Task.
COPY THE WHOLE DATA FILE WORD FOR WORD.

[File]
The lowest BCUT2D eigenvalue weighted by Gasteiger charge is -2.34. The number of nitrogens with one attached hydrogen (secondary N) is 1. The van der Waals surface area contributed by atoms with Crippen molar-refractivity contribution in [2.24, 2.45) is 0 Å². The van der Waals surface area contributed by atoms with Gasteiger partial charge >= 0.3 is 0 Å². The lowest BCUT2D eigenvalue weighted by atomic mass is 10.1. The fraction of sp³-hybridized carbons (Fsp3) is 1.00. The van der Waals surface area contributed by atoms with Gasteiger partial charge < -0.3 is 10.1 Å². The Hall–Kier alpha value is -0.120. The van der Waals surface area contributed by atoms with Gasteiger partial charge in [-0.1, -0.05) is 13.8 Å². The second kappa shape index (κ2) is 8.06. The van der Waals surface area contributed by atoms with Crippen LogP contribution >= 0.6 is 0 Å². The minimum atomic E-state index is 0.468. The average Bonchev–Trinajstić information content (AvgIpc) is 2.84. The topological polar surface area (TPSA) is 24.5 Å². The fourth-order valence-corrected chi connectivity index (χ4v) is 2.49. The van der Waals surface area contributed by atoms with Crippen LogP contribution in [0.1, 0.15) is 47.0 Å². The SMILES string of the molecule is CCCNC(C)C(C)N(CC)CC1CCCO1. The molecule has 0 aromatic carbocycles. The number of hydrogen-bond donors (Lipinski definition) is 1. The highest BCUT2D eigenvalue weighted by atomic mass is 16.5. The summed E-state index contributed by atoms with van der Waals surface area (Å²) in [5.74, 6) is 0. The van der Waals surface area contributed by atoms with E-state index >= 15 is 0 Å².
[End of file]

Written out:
The lowest BCUT2D eigenvalue weighted by Gasteiger charge is -2.34. The number of nitrogens with one attached hydrogen (secondary N) is 1. The van der Waals surface area contributed by atoms with Crippen molar-refractivity contribution in [2.24, 2.45) is 0 Å². The van der Waals surface area contributed by atoms with Gasteiger partial charge >= 0.3 is 0 Å². The lowest BCUT2D eigenvalue weighted by atomic mass is 10.1. The fraction of sp³-hybridized carbons (Fsp3) is 1.00. The van der Waals surface area contributed by atoms with Gasteiger partial charge < -0.3 is 10.1 Å². The Hall–Kier alpha value is -0.120. The van der Waals surface area contributed by atoms with Gasteiger partial charge in [-0.1, -0.05) is 13.8 Å². The second kappa shape index (κ2) is 8.06. The van der Waals surface area contributed by atoms with Crippen LogP contribution >= 0.6 is 0 Å². The minimum atomic E-state index is 0.468. The average Bonchev–Trinajstić information content (AvgIpc) is 2.84. The topological polar surface area (TPSA) is 24.5 Å². The fourth-order valence-corrected chi connectivity index (χ4v) is 2.49. The van der Waals surface area contributed by atoms with Crippen LogP contribution in [0.1, 0.15) is 47.0 Å². The SMILES string of the molecule is CCCNC(C)C(C)N(CC)CC1CCCO1. The molecule has 0 aromatic carbocycles. The number of hydrogen-bond donors (Lipinski definition) is 1. The highest BCUT2D eigenvalue weighted by atomic mass is 16.5. The summed E-state index contributed by atoms with van der Waals surface area (Å²) in [5.74, 6) is 0. The van der Waals surface area contributed by atoms with E-state index >= 15 is 0 Å².